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The Florida Department of Health works to protect, promote, and improve the health of all people in Florida through integrated state, county, and community efforts.

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By Noreen Nickola-Williams

November 18, 2022

ST. JOHNS COUNTY, FL – With planned gatherings and holiday feasts just around the corner, Florida Department of Health in St. Johns County (DOH-St. Johns County) reminds the community to take steps to protect health and to prevent foodborne illness this season through proper food safety practices.

For this Thanksgiving and all holiday celebrations, DOH-St. Johns County reminds residents and visitors of the " 4 Steps to Food Safety" to protect health and to prevent foodborne illness:

  • Clean – Regularly wash hands, utensils, and surfaces before and after food preparation, especially after preparing meat, poultry, eggs, and seafood. Be sure to keep all food-prep work areas clean with hot, soapy water.
  • Separate – Don’t cross contaminate! Keep raw meats, poultry, eggs, seafood, and all related juices away from prepared and ready-to-eat foods. A cutting board used for meats should not be used for other foods like vegetables, fruits, herbs, and cheeses.
  • Cook – Cook foods to the proper temperature. Avoid serving any undercooked or spoiled food products. Many food products and recipes call for specific internal cooking temperatures. Do not rely on appearance or touch to determine if food is cooked properly. Use a reliable food-grade thermometer to ensure foods are cooked to the proper temperature. Remember, leftovers should be re-heated the next day to 165° Fahrenheit prior to serving.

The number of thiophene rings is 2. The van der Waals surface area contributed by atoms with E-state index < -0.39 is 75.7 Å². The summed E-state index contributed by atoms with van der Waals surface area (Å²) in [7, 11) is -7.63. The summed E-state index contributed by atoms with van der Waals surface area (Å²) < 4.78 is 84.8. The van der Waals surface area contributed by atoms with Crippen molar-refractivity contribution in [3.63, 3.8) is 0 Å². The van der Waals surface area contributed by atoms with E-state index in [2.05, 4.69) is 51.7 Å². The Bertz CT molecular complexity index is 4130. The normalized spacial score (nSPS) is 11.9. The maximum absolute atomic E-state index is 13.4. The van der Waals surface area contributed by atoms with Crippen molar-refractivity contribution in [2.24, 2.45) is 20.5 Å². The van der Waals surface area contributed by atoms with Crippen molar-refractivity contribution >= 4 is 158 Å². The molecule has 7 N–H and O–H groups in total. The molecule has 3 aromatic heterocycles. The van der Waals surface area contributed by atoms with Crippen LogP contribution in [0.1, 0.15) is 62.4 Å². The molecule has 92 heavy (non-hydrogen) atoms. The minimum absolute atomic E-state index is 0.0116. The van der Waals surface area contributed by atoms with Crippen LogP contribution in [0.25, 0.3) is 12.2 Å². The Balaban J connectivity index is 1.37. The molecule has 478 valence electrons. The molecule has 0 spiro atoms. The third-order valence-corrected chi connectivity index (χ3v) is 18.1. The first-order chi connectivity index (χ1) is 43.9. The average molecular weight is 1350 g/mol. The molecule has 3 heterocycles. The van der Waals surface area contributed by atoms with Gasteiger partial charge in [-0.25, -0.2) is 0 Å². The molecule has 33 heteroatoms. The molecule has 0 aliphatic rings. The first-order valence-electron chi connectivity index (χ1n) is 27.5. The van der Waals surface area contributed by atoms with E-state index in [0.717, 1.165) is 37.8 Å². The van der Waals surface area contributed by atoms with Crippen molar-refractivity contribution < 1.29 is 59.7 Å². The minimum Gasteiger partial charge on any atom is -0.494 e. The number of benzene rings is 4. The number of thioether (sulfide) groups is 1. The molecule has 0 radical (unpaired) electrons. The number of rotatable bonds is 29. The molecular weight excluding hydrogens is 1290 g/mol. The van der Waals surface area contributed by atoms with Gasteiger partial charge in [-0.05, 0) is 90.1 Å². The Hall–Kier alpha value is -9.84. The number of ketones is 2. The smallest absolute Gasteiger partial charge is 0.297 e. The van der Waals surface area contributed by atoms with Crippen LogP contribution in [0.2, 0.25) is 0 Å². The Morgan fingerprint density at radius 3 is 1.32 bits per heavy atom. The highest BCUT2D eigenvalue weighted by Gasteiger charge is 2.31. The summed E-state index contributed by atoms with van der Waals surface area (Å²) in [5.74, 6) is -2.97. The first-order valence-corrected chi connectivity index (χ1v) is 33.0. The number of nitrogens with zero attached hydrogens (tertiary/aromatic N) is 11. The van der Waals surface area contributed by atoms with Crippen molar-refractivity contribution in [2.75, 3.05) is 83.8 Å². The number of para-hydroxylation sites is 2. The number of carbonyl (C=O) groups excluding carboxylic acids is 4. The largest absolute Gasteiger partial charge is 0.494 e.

• Chill – Refrigerate or freeze perishables, prepared foods, and leftovers within two hours. Make sure the refrigerator is set no higher than 40° and the freezer is set at 0° Fahrenheit. Remember, food stored at unsafe temperatures (above 41º and below 140° Fahrenheit), can cause bacteria to quickly multiply making food unsafe for human consumption.

Foodborne illnesses can cause severe symptoms, can lead to hospitalization and, in extreme cases, can be fatal. Symptoms of foodborne illness may occur within minutes of consumption and may include nausea, vomiting, or fever. Babies, children, pregnant women, older adults, and people with compromised immune systems are at greater risk for these illnesses; however, anyone who eats improperly handled or undercooked foods is potentially vulnerable.

For more information on how to stay safe from foodborne illness this holiday season, please visit the following Centers for Disease Control and Prevention (CDC) website:

About the Florida Department of Health - The Department, nationally accredited by the Public Health Accreditation Board, works to protect, promote and improve the health of all people in Florida through integrated state, county and community efforts.

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